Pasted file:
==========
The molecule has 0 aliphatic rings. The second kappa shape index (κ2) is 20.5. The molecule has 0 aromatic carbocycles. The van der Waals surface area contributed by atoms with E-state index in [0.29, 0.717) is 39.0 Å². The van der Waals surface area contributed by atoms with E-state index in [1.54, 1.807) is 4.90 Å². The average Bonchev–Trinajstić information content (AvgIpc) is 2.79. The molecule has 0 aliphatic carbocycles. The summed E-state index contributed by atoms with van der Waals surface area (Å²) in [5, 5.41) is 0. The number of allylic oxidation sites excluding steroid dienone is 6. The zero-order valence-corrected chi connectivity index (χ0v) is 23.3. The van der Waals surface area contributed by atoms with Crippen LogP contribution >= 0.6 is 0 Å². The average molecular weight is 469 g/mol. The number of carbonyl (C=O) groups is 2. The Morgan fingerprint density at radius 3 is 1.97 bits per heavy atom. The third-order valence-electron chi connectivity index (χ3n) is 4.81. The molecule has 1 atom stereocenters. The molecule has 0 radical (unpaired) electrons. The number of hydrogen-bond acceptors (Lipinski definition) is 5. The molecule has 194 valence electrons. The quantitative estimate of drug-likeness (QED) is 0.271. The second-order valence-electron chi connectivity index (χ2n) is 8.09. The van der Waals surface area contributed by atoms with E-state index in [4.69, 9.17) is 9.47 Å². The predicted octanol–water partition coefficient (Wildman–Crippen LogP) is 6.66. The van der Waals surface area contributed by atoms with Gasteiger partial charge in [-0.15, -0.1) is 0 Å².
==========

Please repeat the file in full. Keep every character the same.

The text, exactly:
The molecule has 0 aliphatic rings. The second kappa shape index (κ2) is 20.5. The molecule has 0 aromatic carbocycles. The van der Waals surface area contributed by atoms with E-state index in [0.29, 0.717) is 39.0 Å². The van der Waals surface area contributed by atoms with E-state index in [1.54, 1.807) is 4.90 Å². The average Bonchev–Trinajstić information content (AvgIpc) is 2.79. The molecule has 0 aliphatic carbocycles. The summed E-state index contributed by atoms with van der Waals surface area (Å²) in [5, 5.41) is 0. The number of allylic oxidation sites excluding steroid dienone is 6. The zero-order valence-corrected chi connectivity index (χ0v) is 23.3. The van der Waals surface area contributed by atoms with Crippen LogP contribution >= 0.6 is 0 Å². The average molecular weight is 469 g/mol. The number of carbonyl (C=O) groups is 2. The Morgan fingerprint density at radius 3 is 1.97 bits per heavy atom. The third-order valence-electron chi connectivity index (χ3n) is 4.81. The molecule has 1 atom stereocenters. The molecule has 0 radical (unpaired) electrons. The number of hydrogen-bond acceptors (Lipinski definition) is 5. The molecule has 194 valence electrons. The quantitative estimate of drug-likeness (QED) is 0.271. The second-order valence-electron chi connectivity index (χ2n) is 8.09. The van der Waals surface area contributed by atoms with E-state index in [4.69, 9.17) is 9.47 Å². The predicted octanol–water partition coefficient (Wildman–Crippen LogP) is 6.66. The van der Waals surface area contributed by atoms with Gasteiger partial charge in [-0.15, -0.1) is 0 Å².